The source said the campaign does not view debates as a deciding factor in elections, but as just one piece of the overall work it is doing to get its message to voters, along with building its organization, opening offices and paid media, among other efforts, the source said. The Biden campaign has maintained a split-screen strategy in recent weeks, working to show the president governing and campaigning in battleground states while Trump has spent much of his time in a courtroom.

Biden had previously conditioned debates with his predecessor, telling reporters last month, “It depends on his behavior,” but declining to elaborate further.

“If I were him I’d want to debate me too. He’s got nothing else to do,” he said in February.

The Biden campaign views its 2020 debate experience with Trump as one that was ultimately positive for then-candidate Biden.

Why debate?

Strategists and operatives who have advised statewide and presidential candidates on debating say debates still matter even as viewership of those debates has fluctuated over the years. Still, the value of having those debates extends beyond whether voters tune in to see the candidates side by side in real time.

“I think they’re important in this election because folks have a belief of what they think of what Donald Trump would do and what he did as president but they should hear that on stage in comparison to Joe Biden’s record and get a chance to compare those things head to head,” said Brett O’Donnell, the veteran Republican debate coach who has prepped Sen. Mitt Romney and Florida Gov. Ron DeSantis for presidential debates.

But there is also an incentive for Biden and Trump to refrain from debating this time around, said Mari Will, another longtime Republican debate coach.

“If I were advising either one of them I would say ‘why?’…I would say ‘why debate?’ I mean I know it’s good for the country for the voters to be involved, but I think they’re already pretty involved,” Will said. “I think most people have already pretty much made up their minds. There’s only a narrow band of persuadable. And most of those lean already and are probably going to come home before the election. So that just leaves risk.”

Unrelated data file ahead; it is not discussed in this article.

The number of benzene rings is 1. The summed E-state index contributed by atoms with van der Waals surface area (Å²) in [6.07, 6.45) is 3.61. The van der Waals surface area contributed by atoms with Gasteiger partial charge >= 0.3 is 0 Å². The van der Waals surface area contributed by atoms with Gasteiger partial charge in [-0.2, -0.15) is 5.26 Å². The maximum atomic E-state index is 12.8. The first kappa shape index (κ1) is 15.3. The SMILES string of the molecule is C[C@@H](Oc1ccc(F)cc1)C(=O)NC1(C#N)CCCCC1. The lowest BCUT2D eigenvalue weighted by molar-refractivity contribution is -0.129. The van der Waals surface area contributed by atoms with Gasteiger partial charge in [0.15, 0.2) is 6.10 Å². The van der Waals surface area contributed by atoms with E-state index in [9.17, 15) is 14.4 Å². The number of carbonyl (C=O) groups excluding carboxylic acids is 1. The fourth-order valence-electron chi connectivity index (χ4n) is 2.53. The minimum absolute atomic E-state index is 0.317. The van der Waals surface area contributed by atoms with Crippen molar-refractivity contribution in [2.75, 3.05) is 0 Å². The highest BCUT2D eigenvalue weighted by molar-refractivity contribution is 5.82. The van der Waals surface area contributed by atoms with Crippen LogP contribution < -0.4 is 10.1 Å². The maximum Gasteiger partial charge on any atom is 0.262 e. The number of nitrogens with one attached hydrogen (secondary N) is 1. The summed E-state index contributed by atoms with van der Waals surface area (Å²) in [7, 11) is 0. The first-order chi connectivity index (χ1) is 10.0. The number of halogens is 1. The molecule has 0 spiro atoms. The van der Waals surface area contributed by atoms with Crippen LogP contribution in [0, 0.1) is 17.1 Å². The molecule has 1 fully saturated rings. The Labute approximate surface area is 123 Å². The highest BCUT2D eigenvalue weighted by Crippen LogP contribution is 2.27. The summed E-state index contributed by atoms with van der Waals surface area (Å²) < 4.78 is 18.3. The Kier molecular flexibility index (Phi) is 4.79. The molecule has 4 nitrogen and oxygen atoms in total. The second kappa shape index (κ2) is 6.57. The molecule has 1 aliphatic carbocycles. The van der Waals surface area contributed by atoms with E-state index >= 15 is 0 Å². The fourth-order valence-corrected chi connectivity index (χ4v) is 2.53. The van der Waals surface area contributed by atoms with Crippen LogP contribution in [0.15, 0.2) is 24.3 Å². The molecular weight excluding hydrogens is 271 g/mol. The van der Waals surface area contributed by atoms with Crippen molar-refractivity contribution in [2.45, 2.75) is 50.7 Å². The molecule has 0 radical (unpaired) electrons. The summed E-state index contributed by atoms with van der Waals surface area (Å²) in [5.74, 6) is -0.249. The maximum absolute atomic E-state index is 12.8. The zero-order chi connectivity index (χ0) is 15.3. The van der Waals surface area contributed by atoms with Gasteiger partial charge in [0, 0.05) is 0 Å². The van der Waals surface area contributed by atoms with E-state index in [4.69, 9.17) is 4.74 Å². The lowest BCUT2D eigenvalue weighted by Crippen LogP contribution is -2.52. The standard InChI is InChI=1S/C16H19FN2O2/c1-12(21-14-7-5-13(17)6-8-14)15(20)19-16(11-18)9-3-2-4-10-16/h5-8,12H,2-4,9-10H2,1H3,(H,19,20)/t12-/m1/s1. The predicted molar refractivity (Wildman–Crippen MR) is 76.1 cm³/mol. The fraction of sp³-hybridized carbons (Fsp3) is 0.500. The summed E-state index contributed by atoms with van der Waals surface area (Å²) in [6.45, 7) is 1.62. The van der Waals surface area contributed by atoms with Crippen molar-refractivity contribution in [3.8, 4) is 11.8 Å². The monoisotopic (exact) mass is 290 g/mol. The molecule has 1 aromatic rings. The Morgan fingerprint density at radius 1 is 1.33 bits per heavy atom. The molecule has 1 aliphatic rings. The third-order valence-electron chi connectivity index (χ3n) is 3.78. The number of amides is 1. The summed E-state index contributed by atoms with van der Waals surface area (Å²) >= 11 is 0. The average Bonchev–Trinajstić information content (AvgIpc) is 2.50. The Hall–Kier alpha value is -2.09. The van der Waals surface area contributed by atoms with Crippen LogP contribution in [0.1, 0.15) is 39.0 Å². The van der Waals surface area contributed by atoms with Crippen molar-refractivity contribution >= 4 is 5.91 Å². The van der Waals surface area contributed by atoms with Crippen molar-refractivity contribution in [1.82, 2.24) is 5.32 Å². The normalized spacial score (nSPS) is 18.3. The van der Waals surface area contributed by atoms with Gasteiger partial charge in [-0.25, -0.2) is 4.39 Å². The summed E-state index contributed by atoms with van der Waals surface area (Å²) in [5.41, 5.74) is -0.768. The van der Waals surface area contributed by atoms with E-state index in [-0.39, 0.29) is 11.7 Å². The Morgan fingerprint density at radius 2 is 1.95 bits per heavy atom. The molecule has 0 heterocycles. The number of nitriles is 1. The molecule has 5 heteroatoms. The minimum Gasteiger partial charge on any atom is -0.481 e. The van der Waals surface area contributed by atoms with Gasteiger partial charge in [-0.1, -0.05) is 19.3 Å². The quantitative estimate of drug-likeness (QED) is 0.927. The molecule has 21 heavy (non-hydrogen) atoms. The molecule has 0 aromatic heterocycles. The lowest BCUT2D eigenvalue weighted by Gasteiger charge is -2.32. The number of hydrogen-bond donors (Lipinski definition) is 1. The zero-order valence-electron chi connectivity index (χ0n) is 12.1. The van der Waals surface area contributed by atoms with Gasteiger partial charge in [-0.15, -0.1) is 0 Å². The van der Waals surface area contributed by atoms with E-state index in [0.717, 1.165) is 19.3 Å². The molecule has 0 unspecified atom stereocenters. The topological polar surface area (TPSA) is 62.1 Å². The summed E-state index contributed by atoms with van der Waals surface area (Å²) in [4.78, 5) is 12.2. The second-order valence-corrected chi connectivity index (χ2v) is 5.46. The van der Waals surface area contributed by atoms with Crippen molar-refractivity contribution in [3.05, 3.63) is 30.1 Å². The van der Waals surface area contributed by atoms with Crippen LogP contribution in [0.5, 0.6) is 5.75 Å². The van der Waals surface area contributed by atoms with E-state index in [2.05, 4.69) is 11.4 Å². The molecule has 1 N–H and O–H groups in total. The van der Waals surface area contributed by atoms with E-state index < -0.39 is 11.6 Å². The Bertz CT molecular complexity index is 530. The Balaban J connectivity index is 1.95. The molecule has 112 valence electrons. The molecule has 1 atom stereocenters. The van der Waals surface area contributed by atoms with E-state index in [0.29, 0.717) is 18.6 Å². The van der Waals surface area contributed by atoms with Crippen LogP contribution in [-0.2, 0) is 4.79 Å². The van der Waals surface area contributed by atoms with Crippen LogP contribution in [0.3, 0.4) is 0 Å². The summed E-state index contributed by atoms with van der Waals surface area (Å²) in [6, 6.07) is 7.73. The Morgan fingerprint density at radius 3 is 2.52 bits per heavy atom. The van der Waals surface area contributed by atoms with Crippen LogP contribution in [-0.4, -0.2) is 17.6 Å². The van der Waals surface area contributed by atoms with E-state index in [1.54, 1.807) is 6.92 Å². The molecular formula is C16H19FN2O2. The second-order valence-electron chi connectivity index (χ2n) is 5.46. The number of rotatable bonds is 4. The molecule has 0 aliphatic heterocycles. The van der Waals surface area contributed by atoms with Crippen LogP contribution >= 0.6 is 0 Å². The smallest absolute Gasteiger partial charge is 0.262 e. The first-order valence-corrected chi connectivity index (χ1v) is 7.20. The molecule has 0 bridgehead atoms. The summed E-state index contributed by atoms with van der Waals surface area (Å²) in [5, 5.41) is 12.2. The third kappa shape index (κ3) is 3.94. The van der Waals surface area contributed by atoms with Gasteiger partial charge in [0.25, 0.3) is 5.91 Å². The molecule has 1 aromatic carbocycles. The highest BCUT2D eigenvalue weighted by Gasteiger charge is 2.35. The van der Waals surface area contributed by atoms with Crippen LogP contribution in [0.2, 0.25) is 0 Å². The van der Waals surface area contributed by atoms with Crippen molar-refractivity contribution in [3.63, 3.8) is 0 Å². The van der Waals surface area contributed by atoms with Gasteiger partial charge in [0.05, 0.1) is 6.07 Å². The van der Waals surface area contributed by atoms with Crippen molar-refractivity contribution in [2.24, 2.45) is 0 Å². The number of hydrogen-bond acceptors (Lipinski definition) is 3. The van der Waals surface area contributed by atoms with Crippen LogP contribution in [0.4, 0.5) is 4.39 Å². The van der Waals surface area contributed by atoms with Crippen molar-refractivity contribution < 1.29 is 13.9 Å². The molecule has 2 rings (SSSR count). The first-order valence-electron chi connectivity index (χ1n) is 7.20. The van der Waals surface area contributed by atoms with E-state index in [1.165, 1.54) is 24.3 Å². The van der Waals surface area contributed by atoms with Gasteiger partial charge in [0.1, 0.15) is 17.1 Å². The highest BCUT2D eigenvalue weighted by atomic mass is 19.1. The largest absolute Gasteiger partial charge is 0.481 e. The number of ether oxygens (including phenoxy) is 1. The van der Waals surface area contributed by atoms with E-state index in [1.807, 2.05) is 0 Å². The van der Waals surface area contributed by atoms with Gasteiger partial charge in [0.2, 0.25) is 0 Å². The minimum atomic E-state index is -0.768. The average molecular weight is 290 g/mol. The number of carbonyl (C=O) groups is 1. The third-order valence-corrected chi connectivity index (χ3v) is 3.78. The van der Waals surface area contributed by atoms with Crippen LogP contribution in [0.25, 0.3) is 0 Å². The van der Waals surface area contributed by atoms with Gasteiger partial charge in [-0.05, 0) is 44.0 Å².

The risk, Will continued, is for a candidate to slip up in some way or perform poorly, essentially encouraging a negative perception and that perception dominating the media cycle for a time.

“Mostly, from my perspective, it’s not about the people watching; it’s about the media narrative that goes on for two or three days after. And then sometimes you can make ads after that,” Will said. “I tell candidates mostly it’s about the narrative. You bring up something that media people can’t help but write down.”

But skipping all debates would break with a tradition of general election candidates debating before the election going back decades. The first general election televised debate was in 1960. There was a gap that lasted until 1976 and since then the nominees of the two opposing parties and occasionally a third party candidate have participated in general election debates.